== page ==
Today, I drove past several homeless people in Spokane. I didn’t have any cash on me today because I just turned in my baby bottle for the crisis pregnancy center fundraiser. I feel a bit guilty that I don’t have anything for these folks, but I remind myself that I can’t do everything at once. I drove past several younger guys, pretty clean cut and I wondered if this was becoming a normal reflection of our society. Young men asking for help instead of becoming the kind of men who help others. There was a meth head, he wasn’t doing well and I felt guilty again for not being able to help. Then there was this guy, he wasn’t pacing up and down or holding a sign in my face. He was clean, but obviously had fallen on hard times. He wasn’t aggressive or angsty. But he made eye contact and smiled and I smiled back. And then he didn’t make any more contact (eye or otherwise) throughout the red light I was stopped at. I know in that simple act we encouraged one another. We acknowledged that we are both people, on the same planet, in completely different situations, but that wasn’t something that needed to prevent us from showing respect and kindness. It was weird. Why is this such a rare occurrence? Why do we withhold praise and easily criticize? Why do we choose to see the bad stuff in technicolor and hear the anger louder than we hear the joy? I think we may be making a decision and we don’t even know it. We are making the wrong decision, the one that hurts ourselves and others. We can’t understand why people are such a mess and we don’t think we are part of the problem.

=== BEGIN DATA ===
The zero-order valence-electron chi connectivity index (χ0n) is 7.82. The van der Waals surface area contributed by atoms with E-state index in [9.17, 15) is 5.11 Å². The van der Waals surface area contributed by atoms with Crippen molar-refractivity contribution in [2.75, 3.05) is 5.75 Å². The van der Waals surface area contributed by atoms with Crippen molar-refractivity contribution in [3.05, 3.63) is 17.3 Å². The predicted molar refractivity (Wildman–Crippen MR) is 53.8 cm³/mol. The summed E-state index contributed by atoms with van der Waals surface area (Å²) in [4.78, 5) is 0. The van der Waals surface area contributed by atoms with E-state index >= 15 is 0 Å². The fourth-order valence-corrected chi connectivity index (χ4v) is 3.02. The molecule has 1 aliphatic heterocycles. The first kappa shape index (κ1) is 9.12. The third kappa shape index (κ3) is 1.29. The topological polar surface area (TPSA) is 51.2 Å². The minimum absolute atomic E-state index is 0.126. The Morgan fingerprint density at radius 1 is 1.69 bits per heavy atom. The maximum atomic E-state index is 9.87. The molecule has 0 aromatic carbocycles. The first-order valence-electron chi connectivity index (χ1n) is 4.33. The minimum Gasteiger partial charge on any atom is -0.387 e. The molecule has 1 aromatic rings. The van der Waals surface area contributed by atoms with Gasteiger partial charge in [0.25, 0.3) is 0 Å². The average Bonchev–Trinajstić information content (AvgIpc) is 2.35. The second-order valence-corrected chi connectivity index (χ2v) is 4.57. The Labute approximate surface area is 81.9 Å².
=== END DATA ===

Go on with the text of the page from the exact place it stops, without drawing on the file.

I know I am tangeting now. I’m thinking and the words come out all muddled and backward. I’m not a good communicator. I’m working on it, but I refuse to feel guilty about that.